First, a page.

abstract     = {Acute kidney injury (AKI) in the perioperative period is a common complication and is associated with increased morbidity and mortality. A standard definition and staging system for AKI has been developed, incorporating a reduction of the urine output and/or an increase of serum creatinine. Novel biomarkers may detect kidney damage in the absence of a change in function and can also predict the development of AKI. Several specific considerations for AKI risk are important in surgical patients. The surgery, especially major and emergency procedures in critically ill patients, may cause AKI. In addition, certain comorbidities, such as chronic kidney disease and chronic heart failure, are important risk factors for AKI. Diuretics, contrast agents, and nephrotoxic drugs are commonly used in the perioperative period and may result in a significant amount of in-hospital AKI. Before and during surgery, anesthetists are supposed to optimize the patient, including preventing and treating a hypovolemia and correcting an anemia. Intraoperative episodes of hypotension have to be avoided because even short periods of hypotension are associated with an increased risk of AKI. During the intraoperative period, urine output might be reduced in the absence of kidney injury or the presence of kidney injury with or without fluid responsiveness. Therefore, fluids should be used carefully to avoid hypovolemia and hypervolemia. The Kidney Disease: Improving Global Outcomes guidelines suggest implementing preventive strategies in high-risk patients, which include optimization of hemodynamics, restoration of the circulating volume, institution of functional hemodynamic monitoring, and avoidance of nephrotoxic agents and hyperglycemia. Two recently published studies found that implementing this bundle in high-risk patients reduced the occurrence of AKI in the perioperative period. In addition, the application of remote ischemic preconditioning has been studied to potentially reduce the incidence of perioperative AKI. This review discusses the epidemiology and pathophysiology of surgery-associated AKI, highlights the importance of intraoperative oliguria, and emphasizes potential preventive strategies.},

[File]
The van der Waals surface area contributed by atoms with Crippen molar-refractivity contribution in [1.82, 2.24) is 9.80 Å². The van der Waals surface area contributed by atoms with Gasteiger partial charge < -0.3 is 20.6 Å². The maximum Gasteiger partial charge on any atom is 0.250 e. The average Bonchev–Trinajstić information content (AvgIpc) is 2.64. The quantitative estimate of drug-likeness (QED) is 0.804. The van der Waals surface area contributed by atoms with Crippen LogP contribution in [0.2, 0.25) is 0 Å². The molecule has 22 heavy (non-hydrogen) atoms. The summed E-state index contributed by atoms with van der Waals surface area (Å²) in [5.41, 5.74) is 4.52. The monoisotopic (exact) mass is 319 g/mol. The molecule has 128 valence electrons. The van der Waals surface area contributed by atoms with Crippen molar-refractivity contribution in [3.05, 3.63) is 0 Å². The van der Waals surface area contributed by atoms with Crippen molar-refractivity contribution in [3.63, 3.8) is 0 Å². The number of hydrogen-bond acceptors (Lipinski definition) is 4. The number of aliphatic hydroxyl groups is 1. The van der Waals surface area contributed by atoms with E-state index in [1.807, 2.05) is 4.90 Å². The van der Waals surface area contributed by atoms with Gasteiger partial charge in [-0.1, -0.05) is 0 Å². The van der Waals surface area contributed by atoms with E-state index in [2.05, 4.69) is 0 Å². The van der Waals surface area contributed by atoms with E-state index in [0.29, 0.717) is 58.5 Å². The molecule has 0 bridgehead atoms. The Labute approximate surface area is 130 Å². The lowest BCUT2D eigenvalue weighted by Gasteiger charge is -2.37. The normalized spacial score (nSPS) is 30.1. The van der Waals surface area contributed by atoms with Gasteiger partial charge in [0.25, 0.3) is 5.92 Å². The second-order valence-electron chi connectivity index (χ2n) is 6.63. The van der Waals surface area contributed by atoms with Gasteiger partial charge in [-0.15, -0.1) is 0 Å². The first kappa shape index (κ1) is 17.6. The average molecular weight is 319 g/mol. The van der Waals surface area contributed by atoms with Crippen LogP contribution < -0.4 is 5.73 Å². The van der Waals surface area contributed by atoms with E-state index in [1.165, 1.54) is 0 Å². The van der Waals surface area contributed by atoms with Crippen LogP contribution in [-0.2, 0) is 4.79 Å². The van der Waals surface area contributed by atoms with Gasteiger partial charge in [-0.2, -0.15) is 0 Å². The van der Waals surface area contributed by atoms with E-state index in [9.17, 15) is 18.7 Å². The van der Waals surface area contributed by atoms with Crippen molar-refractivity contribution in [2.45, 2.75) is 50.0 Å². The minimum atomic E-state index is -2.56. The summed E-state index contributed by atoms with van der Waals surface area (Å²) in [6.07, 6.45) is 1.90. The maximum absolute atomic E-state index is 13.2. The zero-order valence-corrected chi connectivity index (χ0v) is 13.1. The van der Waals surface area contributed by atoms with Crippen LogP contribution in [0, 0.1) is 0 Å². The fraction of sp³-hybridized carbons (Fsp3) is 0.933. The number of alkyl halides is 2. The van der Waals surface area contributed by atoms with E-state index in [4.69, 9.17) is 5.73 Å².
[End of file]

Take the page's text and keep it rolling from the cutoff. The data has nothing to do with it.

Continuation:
author       = {Zarbock, Alexander and Koyner, Jay L and Hoste, Eric and Kellum, John A},
  issn         = {0003-2999},
  journal      = {ANESTHESIA AND ANALGESIA},
  keywords     = {ACUTE-RENAL-FAILURE,RANDOMIZED CLINICAL-TRIAL,MAJOR ABDOMINAL-SURGERY,CRITICALLY-ILL PATIENTS,FUROSEMIDE STRESS TEST,HIGH-RISK PATIENTS,CARDIAC-SURGERY,NONCARDIAC SURGERY,FLUID MANAGEMENT,INTENSIVE-CARE},
  language     = {eng},
  number       = {5},
  pages        = {1236--1245},
  title        = {Update on perioperative acute kidney injury},
  url          = {http://dx.doi.org/10.1213/ane.0000000000003741},
  volume       = {127},
  year         = {2018},
}

Altmetric
View in Altmetric
Web of Science
Times cited: